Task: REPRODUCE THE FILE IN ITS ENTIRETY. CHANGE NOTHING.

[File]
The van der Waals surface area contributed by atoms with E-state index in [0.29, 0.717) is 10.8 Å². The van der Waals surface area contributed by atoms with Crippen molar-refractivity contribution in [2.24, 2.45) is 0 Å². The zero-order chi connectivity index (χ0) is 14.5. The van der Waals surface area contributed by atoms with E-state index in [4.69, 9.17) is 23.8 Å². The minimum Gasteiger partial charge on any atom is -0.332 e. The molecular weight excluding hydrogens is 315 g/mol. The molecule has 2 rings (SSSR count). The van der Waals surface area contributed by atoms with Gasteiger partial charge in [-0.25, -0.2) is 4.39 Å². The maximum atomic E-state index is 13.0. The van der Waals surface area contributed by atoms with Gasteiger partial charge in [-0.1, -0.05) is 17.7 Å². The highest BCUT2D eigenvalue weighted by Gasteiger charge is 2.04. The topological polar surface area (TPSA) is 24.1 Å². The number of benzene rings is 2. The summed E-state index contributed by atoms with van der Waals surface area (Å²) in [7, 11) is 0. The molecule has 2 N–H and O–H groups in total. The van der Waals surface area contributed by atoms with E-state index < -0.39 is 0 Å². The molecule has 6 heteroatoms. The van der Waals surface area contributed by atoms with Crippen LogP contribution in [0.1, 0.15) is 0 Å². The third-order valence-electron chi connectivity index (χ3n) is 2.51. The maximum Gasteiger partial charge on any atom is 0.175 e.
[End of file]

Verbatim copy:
The van der Waals surface area contributed by atoms with E-state index in [0.29, 0.717) is 10.8 Å². The van der Waals surface area contributed by atoms with Crippen molar-refractivity contribution in [2.24, 2.45) is 0 Å². The zero-order chi connectivity index (χ0) is 14.5. The van der Waals surface area contributed by atoms with E-state index in [4.69, 9.17) is 23.8 Å². The minimum Gasteiger partial charge on any atom is -0.332 e. The molecular weight excluding hydrogens is 315 g/mol. The molecule has 2 rings (SSSR count). The van der Waals surface area contributed by atoms with Gasteiger partial charge in [-0.25, -0.2) is 4.39 Å². The maximum atomic E-state index is 13.0. The van der Waals surface area contributed by atoms with Gasteiger partial charge in [-0.1, -0.05) is 17.7 Å². The highest BCUT2D eigenvalue weighted by Gasteiger charge is 2.04. The topological polar surface area (TPSA) is 24.1 Å². The number of benzene rings is 2. The summed E-state index contributed by atoms with van der Waals surface area (Å²) in [7, 11) is 0. The molecule has 2 N–H and O–H groups in total. The van der Waals surface area contributed by atoms with E-state index < -0.39 is 0 Å². The molecule has 6 heteroatoms. The van der Waals surface area contributed by atoms with Crippen LogP contribution in [0.1, 0.15) is 0 Å². The third-order valence-electron chi connectivity index (χ3n) is 2.51. The maximum Gasteiger partial charge on any atom is 0.175 e.